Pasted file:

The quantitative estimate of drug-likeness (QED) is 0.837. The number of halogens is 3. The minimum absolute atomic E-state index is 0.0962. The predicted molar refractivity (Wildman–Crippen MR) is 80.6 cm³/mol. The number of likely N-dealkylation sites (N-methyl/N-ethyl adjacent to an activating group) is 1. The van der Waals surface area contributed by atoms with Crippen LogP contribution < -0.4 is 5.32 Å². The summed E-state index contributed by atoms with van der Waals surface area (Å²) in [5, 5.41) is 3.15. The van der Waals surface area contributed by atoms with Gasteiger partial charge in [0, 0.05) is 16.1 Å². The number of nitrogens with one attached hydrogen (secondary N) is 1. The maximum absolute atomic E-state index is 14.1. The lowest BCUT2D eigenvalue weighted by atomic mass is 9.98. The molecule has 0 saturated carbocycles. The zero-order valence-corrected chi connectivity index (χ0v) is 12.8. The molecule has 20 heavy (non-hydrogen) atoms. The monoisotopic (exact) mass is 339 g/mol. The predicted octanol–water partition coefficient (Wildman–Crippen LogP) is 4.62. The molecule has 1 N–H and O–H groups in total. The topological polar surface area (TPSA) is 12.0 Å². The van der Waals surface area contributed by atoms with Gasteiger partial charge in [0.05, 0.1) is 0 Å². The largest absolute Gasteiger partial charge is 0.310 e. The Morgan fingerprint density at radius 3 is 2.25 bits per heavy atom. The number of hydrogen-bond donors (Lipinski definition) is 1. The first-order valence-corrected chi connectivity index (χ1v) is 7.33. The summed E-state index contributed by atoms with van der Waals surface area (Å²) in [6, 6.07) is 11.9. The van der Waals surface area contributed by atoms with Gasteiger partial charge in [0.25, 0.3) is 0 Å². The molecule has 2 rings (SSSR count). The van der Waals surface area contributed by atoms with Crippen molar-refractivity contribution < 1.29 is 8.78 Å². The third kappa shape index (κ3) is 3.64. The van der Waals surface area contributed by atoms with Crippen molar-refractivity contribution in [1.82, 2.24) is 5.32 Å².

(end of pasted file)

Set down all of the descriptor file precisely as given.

The quantitative estimate of drug-likeness (QED) is 0.837. The number of halogens is 3. The minimum absolute atomic E-state index is 0.0962. The predicted molar refractivity (Wildman–Crippen MR) is 80.6 cm³/mol. The number of likely N-dealkylation sites (N-methyl/N-ethyl adjacent to an activating group) is 1. The van der Waals surface area contributed by atoms with Crippen LogP contribution < -0.4 is 5.32 Å². The summed E-state index contributed by atoms with van der Waals surface area (Å²) in [5, 5.41) is 3.15. The van der Waals surface area contributed by atoms with Gasteiger partial charge in [0, 0.05) is 16.1 Å². The number of nitrogens with one attached hydrogen (secondary N) is 1. The maximum absolute atomic E-state index is 14.1. The lowest BCUT2D eigenvalue weighted by atomic mass is 9.98. The molecule has 0 saturated carbocycles. The zero-order valence-corrected chi connectivity index (χ0v) is 12.8. The molecule has 20 heavy (non-hydrogen) atoms. The monoisotopic (exact) mass is 339 g/mol. The predicted octanol–water partition coefficient (Wildman–Crippen LogP) is 4.62. The molecule has 1 N–H and O–H groups in total. The topological polar surface area (TPSA) is 12.0 Å². The van der Waals surface area contributed by atoms with Gasteiger partial charge in [0.05, 0.1) is 0 Å². The largest absolute Gasteiger partial charge is 0.310 e. The Morgan fingerprint density at radius 3 is 2.25 bits per heavy atom. The number of hydrogen-bond donors (Lipinski definition) is 1. The first-order valence-corrected chi connectivity index (χ1v) is 7.33. The summed E-state index contributed by atoms with van der Waals surface area (Å²) in [6, 6.07) is 11.9. The van der Waals surface area contributed by atoms with Gasteiger partial charge in [0.25, 0.3) is 0 Å². The molecule has 2 rings (SSSR count). The van der Waals surface area contributed by atoms with Crippen molar-refractivity contribution < 1.29 is 8.78 Å². The third kappa shape index (κ3) is 3.64. The van der Waals surface area contributed by atoms with Crippen molar-refractivity contribution in [1.82, 2.24) is 5.32 Å².